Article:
Frank Viola, who is a best-selling author, A-list blogger, writer, podcaster, and consultant to authors and writers, recently interviewed us regarding our book, The Missing Commandment: Love Yourself. In case you haven’t heard of Frank, he has written over 20 books, including his most recent one, co-authored with Mary DeMuth, entitled, The Day I Met Jesus: The Revealing Diaries of Five Women from the Gospels. Frank’s writings have been particularly helpful to us, personally, in our efforts to understand our role and the role of the church in the bigger story of the Kingdom of God on the earth today. His mission is to “help serious followers of Jesus know their Lord more deeply, gain fresh perspectives on old or ignored subjects, and make the Bible come alive.” His blog currently has over 80,000 monthly readers.
For centuries, Christians have had a difficult time reconciling paradoxes and messages that emphasize different aspects of a truth.
For instance, there’s been a long-standing debate that Paul and James preached messages that contradicted each other. The book of James emphasizes works, even stating that we are saved by works, while the book of Galatians emphasizes grace, stating that we are saved by grace through faith.
This apparent discrepancy clears when one realizes that James was writing to libertines who turned God’s grace into a license to sin. In Galatians, Paul was writing to legalists who were making works the basis of salvation. However, both authors agree that true faith works by and is manifested through works of love. So understanding that each apostle was writing to two different audiences causes the contradiction to clear.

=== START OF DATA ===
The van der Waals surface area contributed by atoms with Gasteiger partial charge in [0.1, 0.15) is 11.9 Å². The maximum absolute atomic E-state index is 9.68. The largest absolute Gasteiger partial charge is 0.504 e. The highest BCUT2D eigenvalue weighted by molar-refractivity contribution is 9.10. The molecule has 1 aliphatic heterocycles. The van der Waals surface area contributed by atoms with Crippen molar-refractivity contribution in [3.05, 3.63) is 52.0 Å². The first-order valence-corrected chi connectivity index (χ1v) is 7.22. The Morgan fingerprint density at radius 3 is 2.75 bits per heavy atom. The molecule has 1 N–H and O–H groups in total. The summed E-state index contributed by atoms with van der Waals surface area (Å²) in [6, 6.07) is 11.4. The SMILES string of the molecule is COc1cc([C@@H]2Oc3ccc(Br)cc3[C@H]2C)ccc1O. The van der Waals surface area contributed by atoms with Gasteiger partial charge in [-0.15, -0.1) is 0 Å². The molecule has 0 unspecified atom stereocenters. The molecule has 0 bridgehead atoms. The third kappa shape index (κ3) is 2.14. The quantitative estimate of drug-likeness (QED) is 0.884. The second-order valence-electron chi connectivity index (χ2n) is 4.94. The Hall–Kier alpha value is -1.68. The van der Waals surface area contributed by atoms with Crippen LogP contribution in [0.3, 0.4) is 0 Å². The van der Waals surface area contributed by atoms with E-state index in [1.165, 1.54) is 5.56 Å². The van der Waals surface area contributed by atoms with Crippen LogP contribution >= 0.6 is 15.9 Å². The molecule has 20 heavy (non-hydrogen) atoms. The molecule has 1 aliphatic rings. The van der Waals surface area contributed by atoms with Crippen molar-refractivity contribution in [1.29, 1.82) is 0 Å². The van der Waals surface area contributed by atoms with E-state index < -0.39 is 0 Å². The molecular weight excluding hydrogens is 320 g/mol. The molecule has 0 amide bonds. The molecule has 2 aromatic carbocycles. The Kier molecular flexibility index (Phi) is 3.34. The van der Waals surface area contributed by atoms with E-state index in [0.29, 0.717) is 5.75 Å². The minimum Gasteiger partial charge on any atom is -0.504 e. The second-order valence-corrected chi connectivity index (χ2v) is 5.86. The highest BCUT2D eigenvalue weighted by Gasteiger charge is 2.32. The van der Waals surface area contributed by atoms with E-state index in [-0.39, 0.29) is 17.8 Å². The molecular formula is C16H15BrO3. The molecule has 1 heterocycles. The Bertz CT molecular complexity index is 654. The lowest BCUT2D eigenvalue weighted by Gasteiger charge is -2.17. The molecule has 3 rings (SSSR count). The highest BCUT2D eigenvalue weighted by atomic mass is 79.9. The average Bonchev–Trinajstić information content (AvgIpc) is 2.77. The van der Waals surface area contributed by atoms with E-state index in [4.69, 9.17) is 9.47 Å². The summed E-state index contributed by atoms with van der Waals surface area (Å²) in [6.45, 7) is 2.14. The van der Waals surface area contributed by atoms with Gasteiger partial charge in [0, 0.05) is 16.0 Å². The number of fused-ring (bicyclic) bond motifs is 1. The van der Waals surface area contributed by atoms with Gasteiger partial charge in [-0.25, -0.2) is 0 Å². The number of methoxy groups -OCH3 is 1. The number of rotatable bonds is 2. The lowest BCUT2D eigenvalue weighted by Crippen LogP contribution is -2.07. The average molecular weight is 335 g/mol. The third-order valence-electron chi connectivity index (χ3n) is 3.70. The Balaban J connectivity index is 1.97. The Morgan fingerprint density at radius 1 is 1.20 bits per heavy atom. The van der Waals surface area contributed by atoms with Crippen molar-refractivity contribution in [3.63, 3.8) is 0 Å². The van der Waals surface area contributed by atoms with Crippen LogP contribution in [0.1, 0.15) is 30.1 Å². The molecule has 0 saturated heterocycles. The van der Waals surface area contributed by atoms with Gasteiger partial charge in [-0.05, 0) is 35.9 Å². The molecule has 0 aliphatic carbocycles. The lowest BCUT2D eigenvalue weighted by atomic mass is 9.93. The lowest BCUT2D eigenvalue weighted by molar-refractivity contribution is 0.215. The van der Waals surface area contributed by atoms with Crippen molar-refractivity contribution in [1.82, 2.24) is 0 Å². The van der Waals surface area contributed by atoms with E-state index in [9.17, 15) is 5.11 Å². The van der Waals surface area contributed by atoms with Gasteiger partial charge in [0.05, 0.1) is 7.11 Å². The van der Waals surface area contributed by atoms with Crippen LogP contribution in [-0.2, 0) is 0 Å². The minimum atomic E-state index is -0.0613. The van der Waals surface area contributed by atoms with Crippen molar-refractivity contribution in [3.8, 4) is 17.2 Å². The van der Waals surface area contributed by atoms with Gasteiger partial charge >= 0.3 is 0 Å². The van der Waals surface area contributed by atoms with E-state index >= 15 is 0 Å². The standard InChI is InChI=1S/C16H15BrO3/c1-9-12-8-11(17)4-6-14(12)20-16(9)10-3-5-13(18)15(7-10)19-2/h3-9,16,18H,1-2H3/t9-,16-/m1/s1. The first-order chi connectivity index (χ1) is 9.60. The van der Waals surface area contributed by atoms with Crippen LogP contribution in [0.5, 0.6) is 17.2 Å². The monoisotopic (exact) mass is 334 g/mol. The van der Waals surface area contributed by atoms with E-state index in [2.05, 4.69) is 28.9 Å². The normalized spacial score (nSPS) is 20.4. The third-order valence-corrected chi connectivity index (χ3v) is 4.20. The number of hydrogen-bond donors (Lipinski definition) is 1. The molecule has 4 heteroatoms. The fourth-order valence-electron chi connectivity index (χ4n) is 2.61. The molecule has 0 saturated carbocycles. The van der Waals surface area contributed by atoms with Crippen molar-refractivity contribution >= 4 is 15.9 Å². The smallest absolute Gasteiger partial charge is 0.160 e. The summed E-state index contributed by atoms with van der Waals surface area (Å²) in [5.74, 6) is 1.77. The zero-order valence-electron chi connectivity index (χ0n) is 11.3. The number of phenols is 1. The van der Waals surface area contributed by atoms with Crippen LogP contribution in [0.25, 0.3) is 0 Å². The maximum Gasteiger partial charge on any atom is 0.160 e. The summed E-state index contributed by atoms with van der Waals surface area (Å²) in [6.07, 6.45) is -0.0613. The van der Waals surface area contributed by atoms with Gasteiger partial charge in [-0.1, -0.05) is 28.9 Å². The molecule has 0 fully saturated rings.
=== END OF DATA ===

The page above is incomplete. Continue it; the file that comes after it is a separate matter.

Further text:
In the same way, I’ve written a lot about the practical application of the cross and Jesus’ many exhortations about self-denial, which are counter-intuitive and counter-cultural. I’ve also written and spoken on the fact that sin is essentially selfishness, and by nature, we mortals are born selfish. As Paul says in Ephesians, no person ever hated his own flesh. Self-preservation is among the greatest of our fallen human instincts.
On the other hand, there are people who — due to environmental factors — hate themselves. And they can’t accept that God loves them because they don’t love themselves, feeling incapable of receiving His love. I’ve counseled people who couldn’t seem to get over condemning themselves even though the blood of Jesus Christ has fully dealt with their sense of condemnation.
So the message of “deny yourself” and “love God even as you love yourself” are not in contradiction.
And this is where Jerry and Denise’s new book, The Missing Commandment: Love Yourself, comes in.
I caught up with Jerry and Denise to discuss their new book.
If you’re someone who has trouble accepting yourself and forgiving yourself, as God has accepted and forgiven you, you’ll be particularly interested in this new title.
Instead of asking, “what is your book about,” I’m going to ask the question that’s behind that question. And that unspoken question is, “how are readers going to benefit from reading your book? Why should they spend their time and money on it?”
Jerry and Denise Basel: Over 20 years ago we started working as Christian counselors to help people who wanted to love God with all of their hearts and to love others in the same way, but struggled to do so. We became aware that there was a critical piece missing—that being the ability to love themselves the way God does.